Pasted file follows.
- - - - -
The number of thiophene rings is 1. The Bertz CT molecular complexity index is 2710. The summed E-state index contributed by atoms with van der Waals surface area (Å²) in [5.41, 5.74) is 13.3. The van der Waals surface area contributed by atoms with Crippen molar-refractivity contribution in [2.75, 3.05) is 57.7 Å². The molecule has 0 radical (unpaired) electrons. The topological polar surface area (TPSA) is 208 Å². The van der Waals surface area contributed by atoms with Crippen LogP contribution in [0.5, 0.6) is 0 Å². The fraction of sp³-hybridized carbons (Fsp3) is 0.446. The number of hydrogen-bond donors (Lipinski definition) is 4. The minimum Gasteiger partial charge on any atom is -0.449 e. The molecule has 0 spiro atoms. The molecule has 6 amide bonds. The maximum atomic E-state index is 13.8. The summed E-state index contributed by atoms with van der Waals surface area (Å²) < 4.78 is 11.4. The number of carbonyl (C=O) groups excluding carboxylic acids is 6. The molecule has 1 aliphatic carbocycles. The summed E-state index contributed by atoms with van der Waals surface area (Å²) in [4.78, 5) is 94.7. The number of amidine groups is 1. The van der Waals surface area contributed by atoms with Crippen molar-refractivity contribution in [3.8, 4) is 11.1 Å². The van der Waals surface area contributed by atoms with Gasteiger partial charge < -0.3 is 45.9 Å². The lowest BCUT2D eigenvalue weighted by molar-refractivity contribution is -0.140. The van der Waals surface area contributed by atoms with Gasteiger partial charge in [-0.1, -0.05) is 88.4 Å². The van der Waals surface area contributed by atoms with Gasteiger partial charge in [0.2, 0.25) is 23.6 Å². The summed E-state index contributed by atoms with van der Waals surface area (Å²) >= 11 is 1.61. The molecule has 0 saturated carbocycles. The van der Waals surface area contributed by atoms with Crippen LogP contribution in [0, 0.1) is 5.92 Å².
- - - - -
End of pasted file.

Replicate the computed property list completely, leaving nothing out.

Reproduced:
The number of thiophene rings is 1. The Bertz CT molecular complexity index is 2710. The summed E-state index contributed by atoms with van der Waals surface area (Å²) in [5.41, 5.74) is 13.3. The van der Waals surface area contributed by atoms with Crippen molar-refractivity contribution in [2.75, 3.05) is 57.7 Å². The molecule has 0 radical (unpaired) electrons. The topological polar surface area (TPSA) is 208 Å². The van der Waals surface area contributed by atoms with Crippen LogP contribution in [0.5, 0.6) is 0 Å². The fraction of sp³-hybridized carbons (Fsp3) is 0.446. The number of hydrogen-bond donors (Lipinski definition) is 4. The minimum Gasteiger partial charge on any atom is -0.449 e. The molecule has 0 spiro atoms. The molecule has 6 amide bonds. The maximum atomic E-state index is 13.8. The summed E-state index contributed by atoms with van der Waals surface area (Å²) < 4.78 is 11.4. The number of carbonyl (C=O) groups excluding carboxylic acids is 6. The molecule has 1 aliphatic carbocycles. The summed E-state index contributed by atoms with van der Waals surface area (Å²) in [4.78, 5) is 94.7. The number of amidine groups is 1. The van der Waals surface area contributed by atoms with Crippen molar-refractivity contribution in [3.8, 4) is 11.1 Å². The van der Waals surface area contributed by atoms with Gasteiger partial charge < -0.3 is 45.9 Å². The lowest BCUT2D eigenvalue weighted by molar-refractivity contribution is -0.140. The van der Waals surface area contributed by atoms with Gasteiger partial charge in [-0.1, -0.05) is 88.4 Å². The van der Waals surface area contributed by atoms with Gasteiger partial charge in [0.2, 0.25) is 23.6 Å². The summed E-state index contributed by atoms with van der Waals surface area (Å²) >= 11 is 1.61. The molecule has 0 saturated carbocycles. The van der Waals surface area contributed by atoms with Crippen LogP contribution in [0, 0.1) is 5.92 Å².